Restaurants & Bars


The Milwaukee Mystery (and assorted reviews) -- LOOOOONG


Restaurants & Bars 5

The Milwaukee Mystery (and assorted reviews) -- LOOOOONG

MSPD | Oct 25, 2004 02:32 PM

So I found myself with a weekend alone as the family ditched me for a trip to Fargo. That meant I was finally able to dust off my unkept chowhound promise to drive 5 hours to Milwaukee for no other reason than to eat a sandwich at Jake's Deli. (See my post from March 1, 2004).

Cutting to the chase, after a long night of driving in the pitch black, rainy night and a glorious night of uninterrupted-by-wailing-infant sleep, I rolled out of the rack and left the hotel at 10:45 to stuff myself at Jake's. Since I had a crisp newspaper to read, I decided to get the table service.

As the spoon dipped into my matzo ball soup (I wouldn't recommend) for about the second time, I hear a plainly familiar voice. I peer up and there's Bud Selig, Commissioner of Baseball and Jake's regular, chit-chatting with someone at the next table. Anyway, his presence there on the day of World Series Game 1 wasn't that big a deal, but I noticed on the way out he was carrying two bags of food packed to the gills, and was accompanied by at least one employee with two other packed-full bags. Fast forwarding past my meal to paying, I say to the counter guy: "The Commish sure had a lot of food...what does he do with all of it?" The counter guy says, "I don't know. That's something I never ask. I just take the money and give him his food" as though Bud was some kind of mafia Don who did this frequently.

Anyway, as Bud kind of reminds me of Mr. Burns from The Simpsons, I had visions of him in a cavernous office picking away like a bony-faced vulture at his bags of Jake's sandwiches, occasionally tossing a scrap to whoever is his version of Smithers. As I watched the game that night, I was hoping between pitches they'd flash to a shot of him gobbling at a corned beef sandwich. Some day I'd like to solve the Milwaukee Mystery of what happened to those bags of food.

Speaking of food: The corned beef at Jake's was as good as ever. Fatty, hand-sliced thick, served on fresh rye with good deli mustard. Perfect as far as I'm concerned, and a steal for less than $6. As I alluded to, I also started off with soup -- a plain broth with a single large matzo ball which tasted OK, but was bone dry in the middle. I gathered that, being early, the matzo ball hadn't had enough time in the broth yet. Either that, or there wasn't enough oil or schmaltz. Maybe both.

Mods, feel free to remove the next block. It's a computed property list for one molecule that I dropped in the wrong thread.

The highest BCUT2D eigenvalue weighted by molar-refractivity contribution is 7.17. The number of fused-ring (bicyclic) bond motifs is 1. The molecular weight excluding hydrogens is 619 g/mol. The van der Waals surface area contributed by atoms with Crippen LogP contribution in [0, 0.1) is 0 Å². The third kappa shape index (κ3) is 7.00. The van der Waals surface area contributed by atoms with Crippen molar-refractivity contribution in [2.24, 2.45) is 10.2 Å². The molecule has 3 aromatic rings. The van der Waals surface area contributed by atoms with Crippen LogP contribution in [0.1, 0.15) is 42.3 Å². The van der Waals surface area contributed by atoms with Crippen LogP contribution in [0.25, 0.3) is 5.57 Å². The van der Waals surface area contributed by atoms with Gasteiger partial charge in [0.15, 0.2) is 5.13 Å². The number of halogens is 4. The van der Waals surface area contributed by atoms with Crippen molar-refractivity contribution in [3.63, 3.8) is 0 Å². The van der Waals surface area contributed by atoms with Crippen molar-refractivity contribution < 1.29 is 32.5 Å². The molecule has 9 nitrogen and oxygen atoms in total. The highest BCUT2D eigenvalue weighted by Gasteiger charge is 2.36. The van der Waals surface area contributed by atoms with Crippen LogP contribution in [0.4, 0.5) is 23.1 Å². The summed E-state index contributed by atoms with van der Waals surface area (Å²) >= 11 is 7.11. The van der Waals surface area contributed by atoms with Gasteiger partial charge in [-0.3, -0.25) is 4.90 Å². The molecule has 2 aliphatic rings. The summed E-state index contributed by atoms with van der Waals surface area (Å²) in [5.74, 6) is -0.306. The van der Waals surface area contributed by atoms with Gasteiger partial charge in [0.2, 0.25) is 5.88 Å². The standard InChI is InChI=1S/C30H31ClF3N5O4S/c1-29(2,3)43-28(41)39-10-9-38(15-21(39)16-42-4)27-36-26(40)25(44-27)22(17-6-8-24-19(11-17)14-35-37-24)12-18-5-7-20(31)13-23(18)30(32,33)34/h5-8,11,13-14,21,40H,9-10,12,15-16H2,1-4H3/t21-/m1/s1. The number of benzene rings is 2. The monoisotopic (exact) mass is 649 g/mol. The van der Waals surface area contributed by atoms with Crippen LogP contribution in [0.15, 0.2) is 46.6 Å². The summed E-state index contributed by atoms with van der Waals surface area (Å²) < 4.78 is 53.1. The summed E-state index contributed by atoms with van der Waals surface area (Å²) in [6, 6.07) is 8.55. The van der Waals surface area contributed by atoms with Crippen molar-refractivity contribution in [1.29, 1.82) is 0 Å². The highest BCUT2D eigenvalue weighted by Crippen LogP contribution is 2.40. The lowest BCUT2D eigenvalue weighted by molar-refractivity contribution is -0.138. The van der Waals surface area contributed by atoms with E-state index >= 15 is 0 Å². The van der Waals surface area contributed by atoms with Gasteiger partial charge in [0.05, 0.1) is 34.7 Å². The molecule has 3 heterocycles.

Since I've savored the corned beef twice now, I decided to grab a pastrami sandwich to go. I recently read an astute comment regarding Jake's, and delis as a whole, by G Wiv on the LTH Forum: "It's funny how Deli's never seem to be able to get both pastrami and corned beef just-right. Jake's pastrami is good, their corned beef great." I recognize the same phenomenon -- the pastrami was far better than anything available here in MSP, but was a step below the gold standard, Katz's in NY. That said, stating "a step" vs. "steps" should be read as a huge compliment. I never got my car into Drive -- the sandwich was downed in front of Jake's before I left.

Jake's Deli
1634 W North Ave

After that, I was inspired to familiarize myself more with Milwaukee, using food as a landmark. I crossed town to Benji's, another highly-regarded deli up in the Shorewood area. I was a bit concerned seeing the increasingly chainy feel of the neighboorhood as I drove north on Oakland Ave. You could still smell the drying masonry on most of the brand-spanking new Starbuckses, Qdobas, Chipotles etc. Thankfully, Benji's building has so far escaped the wrecking ball and rests cockeyed in a strip of shops out of view from the mainstream.